ON THE ROAD: Tividale crash out of FA Cup as festival goers cost them dear

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On the road: Tividale crash out of FA Cup and miss out on £2900 payday as festival goers cost them dear

  • Sportsmail followed Tividale as they bid to reach FA Cup’s first qualifying round
  • Defeat saw Tividale miss out on a £2900 windfall for reaching the next round
  • The club were missing four players who were on holiday or at festivals 

Sportsmail is following a team from the extra preliminary round until they are beaten, then continuing with whoever defeats them.

Tividale had beaten Wednesfield 2-1 to make it this far. Journey to Wembley, the legendary chronicle of the 1976-77 tournament by Sportsmail’s Brian James, also began with them.

The club car park is full by 1.45pm: a sign that this home game, which will have drawn 168 people through the turnstiles by kick-off, is no ordinary one for Tividale.

The look in manager Dave King’s eyes as he sits in his Portakabin office — next to the lawnmower shed with its ironic ‘VIP Stand’ plaque — says much the same.

The £2,900 prize money on offer for progressing past Chasetown, who play one tier higher, to reach the FA Cup’s first qualifying round, is around half the home team’s entire annual running costs.

Tividale crashed out of the FA Cup preliminary rounds following a 5-0 defeat to Chasetown

An FA Cup run can earn non-league clubs valuable money when crowds dip during the winter

An FA Cup run can earn non-league clubs valuable money when crowds dip during the winter

There are no transfer fees and no match fees for players here — just 40p-a-mile petrol expenses for away trips, which the home team must also pay out to today’s referee — 22-year-old Niall Smith — and his assistants.

But progression through the lowlands of the qualifying rounds is fortification against those bitter winter nights when there’ll be next to no money coming in. Just ‘a group of diehards and a dog’, as King puts it, to see them in the ninth tier Midland League Premier Division.

It’s hard to find an abundance of sympathy for clubs like Bury and Bolton Wanderers here, in the middle of a rather anonymous Black Country housing estate. It’s a world of subsistence, enterprise and survival, where man of the match voting slips sell for £1, Tividale pin badges for £3 and where the ‘No Standing’ signs in the primitive covered area are hardly necessary.

Tividale manager Dave King's office sits next to the club's lawnmower shed

Tividale manager Dave King’s office sits next to the club’s lawnmower shed

 King has four players, including captain Dan Smith, away on holiday or at festivals. ‘They all have full-time jobs. You can’t deny them their breaks,’ he says.

It means the home side are rather hoping for complacency in the opposition if they are to progress beyond this second step on the FA Cup road. Or perhaps to find the visitors cowed by the gradient of Tividale’s sloping pitch, which resembles Barnet’s in their Underhill days, and has one particularly undulating penalty area.

But this occasion means a great deal to Chasetown, too. ‘It can make your season,’ says their manager, Scott Dundas, expressing precisely the same sentiment about the prize money as King.

The club know better than most what a journey beyond the qualifiers mean. It’s 12 seasons since they became the lowest-ranked side to make the third round, where they went up against Cardiff City before goals from a 17-year-old debutant, Aaron Ramsey, proved decisive. Their biggest pay-day — £84,000 — came two years earlier with a televised first round tie with Oldham.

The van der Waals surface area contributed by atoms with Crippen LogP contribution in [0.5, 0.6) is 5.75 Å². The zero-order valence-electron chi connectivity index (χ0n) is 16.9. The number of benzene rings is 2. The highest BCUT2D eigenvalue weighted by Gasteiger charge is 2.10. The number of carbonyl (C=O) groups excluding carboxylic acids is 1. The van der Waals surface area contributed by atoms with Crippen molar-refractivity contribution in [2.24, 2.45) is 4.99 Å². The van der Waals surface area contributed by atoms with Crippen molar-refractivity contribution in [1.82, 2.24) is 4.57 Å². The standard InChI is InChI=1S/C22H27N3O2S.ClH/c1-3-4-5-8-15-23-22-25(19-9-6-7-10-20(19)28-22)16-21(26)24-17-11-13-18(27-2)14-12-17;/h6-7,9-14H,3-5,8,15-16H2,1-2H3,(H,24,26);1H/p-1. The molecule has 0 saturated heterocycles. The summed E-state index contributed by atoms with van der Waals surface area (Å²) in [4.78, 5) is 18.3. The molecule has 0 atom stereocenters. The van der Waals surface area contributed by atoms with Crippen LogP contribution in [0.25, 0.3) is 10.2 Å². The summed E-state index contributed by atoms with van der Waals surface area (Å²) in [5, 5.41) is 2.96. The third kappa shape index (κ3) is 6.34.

It’s immediately evident that this year’s run will not be ending here. The Staffordshire side are immediately operating on a higher technical level, with former West Bromwich Albion trainee George Cater outstanding as they race into a 3-0 lead inside 18 minutes.

The 22-year-old drifts airily around the right-hand side of the pitch, providing a goal and scoring one of his own in the bottom left-hand corner after centre forward Liam Kirton’s deflected shot had put the visiting team ahead.

 Tividale pass the ball ambitiously long, concede possession too often, and though they rally, it’s a damage-limitation exercise in searing heat.

‘Get your thinking head on,’ a supporter shouts to King as he departs at half-time. He grins, bringing out something better in his players after the break. Darragh Bustin’s right-foot shot is palmed on to the bar. Liam Wilkinson, Tividale’s orchestrator, strikes the same metal with a free-kick.

But Chasetown’s Levi Reid, Alex Curtis and Tom Urwin have time on the ball to stop and assess their options. Theirs is a club with resources to sign a few players to a contract, if that’s what’s needed to keep them, though they, too, exist on a creed of sustainability.

‘Hold what you’ve got. Improve what you can. Go to where you can be self-sustaining. That’s us,’ says benefactor Mike Joiner, supping tea in the directors’ room.

They are four goals to the good just before the hour — Cater pouncing in the box — and Reid’s low left-foot shot concludes matters, two minutes from time.

King is sanguine and already looking to the visit of local arch-rivals Lye Town in the Midlands League today. It’s the game both teams looked out for when the fixtures were published. ‘I’ve managed them. Their manager’s managed us,’ he says. ‘Today was a free hit. The next one isn’t.’



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